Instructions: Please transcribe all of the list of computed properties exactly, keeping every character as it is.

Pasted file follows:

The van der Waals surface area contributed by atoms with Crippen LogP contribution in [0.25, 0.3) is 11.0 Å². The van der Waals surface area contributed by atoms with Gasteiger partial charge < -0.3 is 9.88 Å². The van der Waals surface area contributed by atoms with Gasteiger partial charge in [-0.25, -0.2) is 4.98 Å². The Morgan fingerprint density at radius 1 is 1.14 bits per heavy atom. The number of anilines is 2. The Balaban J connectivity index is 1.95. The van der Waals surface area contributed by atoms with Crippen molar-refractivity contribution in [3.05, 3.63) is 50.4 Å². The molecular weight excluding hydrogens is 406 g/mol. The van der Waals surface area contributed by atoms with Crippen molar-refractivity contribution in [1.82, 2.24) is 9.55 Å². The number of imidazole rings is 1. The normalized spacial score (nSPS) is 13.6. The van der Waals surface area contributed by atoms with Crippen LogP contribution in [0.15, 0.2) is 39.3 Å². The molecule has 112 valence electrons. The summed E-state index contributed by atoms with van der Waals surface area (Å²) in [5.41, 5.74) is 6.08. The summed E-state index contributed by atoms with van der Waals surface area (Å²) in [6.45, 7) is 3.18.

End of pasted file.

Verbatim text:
The van der Waals surface area contributed by atoms with Crippen LogP contribution in [0.25, 0.3) is 11.0 Å². The van der Waals surface area contributed by atoms with Gasteiger partial charge < -0.3 is 9.88 Å². The van der Waals surface area contributed by atoms with Gasteiger partial charge in [-0.25, -0.2) is 4.98 Å². The Morgan fingerprint density at radius 1 is 1.14 bits per heavy atom. The number of anilines is 2. The Balaban J connectivity index is 1.95. The van der Waals surface area contributed by atoms with Crippen molar-refractivity contribution in [3.05, 3.63) is 50.4 Å². The molecular weight excluding hydrogens is 406 g/mol. The van der Waals surface area contributed by atoms with Crippen molar-refractivity contribution in [1.82, 2.24) is 9.55 Å². The number of imidazole rings is 1. The normalized spacial score (nSPS) is 13.6. The van der Waals surface area contributed by atoms with Crippen LogP contribution in [0.15, 0.2) is 39.3 Å². The molecule has 112 valence electrons. The summed E-state index contributed by atoms with van der Waals surface area (Å²) in [5.41, 5.74) is 6.08. The summed E-state index contributed by atoms with van der Waals surface area (Å²) in [6.45, 7) is 3.18.